- May interact with quinolone antibiotics, and antacids that contain magnesium may reduce the absorption of nitrofurantoin. Probenecid and sulfinpyrazone can inhibit the excretion of nitrofurantoin, which may increase the risk of toxicity and decrease its effectiveness because this lowers the concentration of nitrofurantoin in the urinary tract.
Notes: In general, seniors or children, people with certain medical conditions (such as liver or kidney problems, heart disease, diabetes, seizures) or people who take other medications are more at risk of developing a wider range of side effects. For a complete list of all side effects, click here.
- Take with food to enhance absorption and decrease the risk of side effects such as nausea.
- Take exactly as directed by your doctor. Ensure you finish the course as prescribed to decrease the risk of resistant bacteria developing.
- Do not take antacid or indigestion remedies containing magnesium trisilicate at the same time as taking nitrofurantoin.
- Nitrofurantoin should only be used to treat infections caused by susceptible bacteria; it does not treat infections caused by viruses. Do not share your nitrofurantoin with anybody else.
- Talk with your doctor if you start feeling unwell or develop shortness of breath on exertion, a cough that doesn't go away, or a numbness, tingling, or loss of sensation in your fingers or toes.
- Talk with your doctor if you develop watery or bloody stools with or without other symptoms such as stomach cramps or fever either while taking nitrofurantoin or within two months of discontinuing it.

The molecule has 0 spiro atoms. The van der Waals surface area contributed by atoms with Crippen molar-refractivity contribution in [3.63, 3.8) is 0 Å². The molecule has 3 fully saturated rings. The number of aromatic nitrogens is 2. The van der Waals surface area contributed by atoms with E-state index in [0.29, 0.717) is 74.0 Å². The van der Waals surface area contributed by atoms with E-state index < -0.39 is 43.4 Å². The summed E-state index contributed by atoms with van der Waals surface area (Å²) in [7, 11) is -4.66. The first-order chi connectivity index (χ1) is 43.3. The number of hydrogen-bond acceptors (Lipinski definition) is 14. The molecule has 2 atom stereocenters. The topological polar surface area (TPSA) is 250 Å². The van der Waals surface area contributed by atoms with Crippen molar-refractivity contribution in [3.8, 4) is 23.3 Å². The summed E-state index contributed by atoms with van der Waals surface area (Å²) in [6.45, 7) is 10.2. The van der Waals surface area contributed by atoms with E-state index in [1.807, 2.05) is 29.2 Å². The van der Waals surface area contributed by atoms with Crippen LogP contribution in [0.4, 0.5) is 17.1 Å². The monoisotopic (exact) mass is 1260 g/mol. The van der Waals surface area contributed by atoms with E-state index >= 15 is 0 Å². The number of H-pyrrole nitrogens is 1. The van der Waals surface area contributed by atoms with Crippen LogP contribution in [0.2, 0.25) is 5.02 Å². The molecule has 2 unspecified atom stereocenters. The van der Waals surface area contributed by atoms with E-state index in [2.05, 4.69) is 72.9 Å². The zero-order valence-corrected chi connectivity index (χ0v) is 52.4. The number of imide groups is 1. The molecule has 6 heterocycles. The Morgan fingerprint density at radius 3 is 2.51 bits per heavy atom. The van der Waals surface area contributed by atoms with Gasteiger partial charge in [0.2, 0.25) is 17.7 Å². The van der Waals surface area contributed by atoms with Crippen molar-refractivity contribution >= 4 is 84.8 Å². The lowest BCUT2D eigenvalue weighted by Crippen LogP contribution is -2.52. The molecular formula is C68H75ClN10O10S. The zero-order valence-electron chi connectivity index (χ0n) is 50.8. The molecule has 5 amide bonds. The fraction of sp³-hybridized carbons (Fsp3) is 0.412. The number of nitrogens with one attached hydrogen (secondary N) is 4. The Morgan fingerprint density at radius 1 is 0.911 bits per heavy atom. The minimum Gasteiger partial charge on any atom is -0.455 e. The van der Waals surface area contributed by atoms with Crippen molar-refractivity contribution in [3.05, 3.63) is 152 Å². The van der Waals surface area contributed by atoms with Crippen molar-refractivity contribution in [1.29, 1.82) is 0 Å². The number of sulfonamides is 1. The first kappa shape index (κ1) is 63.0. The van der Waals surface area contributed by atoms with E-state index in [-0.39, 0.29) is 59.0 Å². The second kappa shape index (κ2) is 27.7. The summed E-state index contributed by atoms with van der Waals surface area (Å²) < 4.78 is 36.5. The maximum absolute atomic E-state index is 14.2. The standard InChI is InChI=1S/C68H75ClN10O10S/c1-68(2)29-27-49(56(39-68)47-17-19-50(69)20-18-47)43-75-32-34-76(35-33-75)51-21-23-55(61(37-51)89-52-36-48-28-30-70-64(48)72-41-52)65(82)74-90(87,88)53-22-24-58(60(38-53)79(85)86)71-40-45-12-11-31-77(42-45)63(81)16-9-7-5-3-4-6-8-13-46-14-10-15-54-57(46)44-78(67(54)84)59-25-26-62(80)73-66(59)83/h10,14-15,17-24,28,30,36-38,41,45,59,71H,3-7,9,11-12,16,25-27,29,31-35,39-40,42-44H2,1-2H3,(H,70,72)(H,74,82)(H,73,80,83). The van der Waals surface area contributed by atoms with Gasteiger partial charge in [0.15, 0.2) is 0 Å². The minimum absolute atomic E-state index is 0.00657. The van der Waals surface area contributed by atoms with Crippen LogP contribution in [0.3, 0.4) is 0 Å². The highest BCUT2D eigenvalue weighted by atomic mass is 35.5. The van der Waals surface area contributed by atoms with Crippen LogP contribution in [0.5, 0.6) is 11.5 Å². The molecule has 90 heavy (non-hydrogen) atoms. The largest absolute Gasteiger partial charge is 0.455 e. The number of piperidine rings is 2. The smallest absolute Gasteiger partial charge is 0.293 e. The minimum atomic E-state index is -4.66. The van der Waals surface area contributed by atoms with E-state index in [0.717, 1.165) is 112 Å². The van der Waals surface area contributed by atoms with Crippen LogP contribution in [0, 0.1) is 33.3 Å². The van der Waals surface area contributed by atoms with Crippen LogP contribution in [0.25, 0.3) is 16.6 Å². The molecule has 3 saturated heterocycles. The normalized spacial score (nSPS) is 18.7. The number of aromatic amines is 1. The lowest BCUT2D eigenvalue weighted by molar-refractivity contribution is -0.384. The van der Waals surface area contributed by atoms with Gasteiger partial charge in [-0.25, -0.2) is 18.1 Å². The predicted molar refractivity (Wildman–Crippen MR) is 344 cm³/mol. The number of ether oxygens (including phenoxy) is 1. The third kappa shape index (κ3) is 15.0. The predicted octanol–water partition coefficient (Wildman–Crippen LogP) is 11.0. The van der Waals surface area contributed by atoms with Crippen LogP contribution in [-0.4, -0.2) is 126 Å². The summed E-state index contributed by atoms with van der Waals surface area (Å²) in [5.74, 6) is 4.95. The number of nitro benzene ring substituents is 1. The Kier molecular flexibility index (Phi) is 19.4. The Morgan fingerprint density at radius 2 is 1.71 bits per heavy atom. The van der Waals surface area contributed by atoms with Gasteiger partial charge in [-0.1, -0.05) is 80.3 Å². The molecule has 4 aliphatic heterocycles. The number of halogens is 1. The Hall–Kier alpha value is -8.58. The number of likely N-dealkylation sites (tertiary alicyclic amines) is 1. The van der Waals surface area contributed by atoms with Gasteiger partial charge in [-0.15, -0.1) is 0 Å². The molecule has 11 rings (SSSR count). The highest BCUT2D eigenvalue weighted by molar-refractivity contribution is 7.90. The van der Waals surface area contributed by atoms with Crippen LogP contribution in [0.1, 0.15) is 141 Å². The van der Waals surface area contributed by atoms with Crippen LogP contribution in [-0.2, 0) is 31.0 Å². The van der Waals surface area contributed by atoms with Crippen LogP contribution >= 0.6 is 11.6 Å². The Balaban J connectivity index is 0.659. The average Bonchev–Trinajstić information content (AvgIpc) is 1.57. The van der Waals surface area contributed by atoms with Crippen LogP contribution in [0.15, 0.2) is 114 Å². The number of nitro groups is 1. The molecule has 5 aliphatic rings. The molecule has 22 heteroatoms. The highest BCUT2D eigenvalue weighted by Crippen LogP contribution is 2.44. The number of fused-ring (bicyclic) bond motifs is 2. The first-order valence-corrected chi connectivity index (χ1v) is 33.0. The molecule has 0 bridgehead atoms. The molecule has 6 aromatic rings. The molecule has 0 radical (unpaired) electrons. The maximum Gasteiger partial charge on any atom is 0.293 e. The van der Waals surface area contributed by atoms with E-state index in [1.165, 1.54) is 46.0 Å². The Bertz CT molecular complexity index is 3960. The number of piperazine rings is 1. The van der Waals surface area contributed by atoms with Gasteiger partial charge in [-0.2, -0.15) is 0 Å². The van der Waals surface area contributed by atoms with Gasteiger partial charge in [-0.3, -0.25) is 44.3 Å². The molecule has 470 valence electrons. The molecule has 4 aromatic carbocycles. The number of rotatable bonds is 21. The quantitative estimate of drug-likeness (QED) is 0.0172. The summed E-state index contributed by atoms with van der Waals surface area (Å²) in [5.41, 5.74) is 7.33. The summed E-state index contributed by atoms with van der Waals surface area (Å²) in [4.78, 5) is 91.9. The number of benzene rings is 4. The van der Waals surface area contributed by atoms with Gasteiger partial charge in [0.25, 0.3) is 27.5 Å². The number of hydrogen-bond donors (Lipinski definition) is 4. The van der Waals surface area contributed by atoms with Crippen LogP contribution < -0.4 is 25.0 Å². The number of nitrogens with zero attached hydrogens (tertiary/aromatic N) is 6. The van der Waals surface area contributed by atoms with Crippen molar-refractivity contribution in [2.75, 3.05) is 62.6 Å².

- Do not take nitrofurantoin if you are in the last two to four weeks of your pregnancy.
- If using the oral suspension, shake well before use. Measure the exact dose and then swallow (may be mixed with water, milk or fruit juice before swallowing).
- Tell any health professional that treats you that you are taking nitrofurantoin as it may interfere with laboratory tests.
6. Response and Effectiveness
- The macrocrystalline form of nitrofurantoin allows nitrofurantoin to be absorbed more slowly, reducing any negative effects on the stomach (and decreasing the risk of nausea). An improvement in symptoms may be noticed within a couple of days; however, it is important the course of nitrofurantoin is finished or the drug continues to be taken for at least three days following a clear urine sample.
Medicines that interact with nitrofurantoin may either decrease its effect, affect how long it works for, increase side effects, or have less of an effect when taken with nitrofurantoin. An interaction between two medications does not always mean that you must stop taking one of the medications; however, sometimes it does. Speak to your doctor about how drug interactions should be managed.
Common medications that may interact with nitrofurantoin include:
- antibiotics, such as chloramphenicol or tinidazole
- antifungals, such as fluconazole
- biologics, such as adalimumab, infliximab, or ipilimumab
- black cohosh
- cancer agents, such as paclitaxel, vinblastine, or vincristine
- HIV medications, such as efavirenz or stavudine
- magnesium salts
- medications to lower cholesterol, such as atorvastatin or fluvastatin
- peginterferon alfa and beta
- red yeast rice
- sodium nitrate
- vaccinations, such as BCG, cholera, or typhoid vaccine (may diminish the effectiveness).
Note that this list is not all-inclusive and includes only common medications that may interact with nitrofurantoin. You should refer to the prescribing information for nitrofurantoin for a complete list of interactions.
Nitrofurantoin. Revised 09/2019. Drugs.com https://www.drugs.com/ppa/nitrofurantoin.html
Remember, keep this and all other medicines out of the reach of children, never share your medicines with others, and use nitrofurantoin only for the indication prescribed.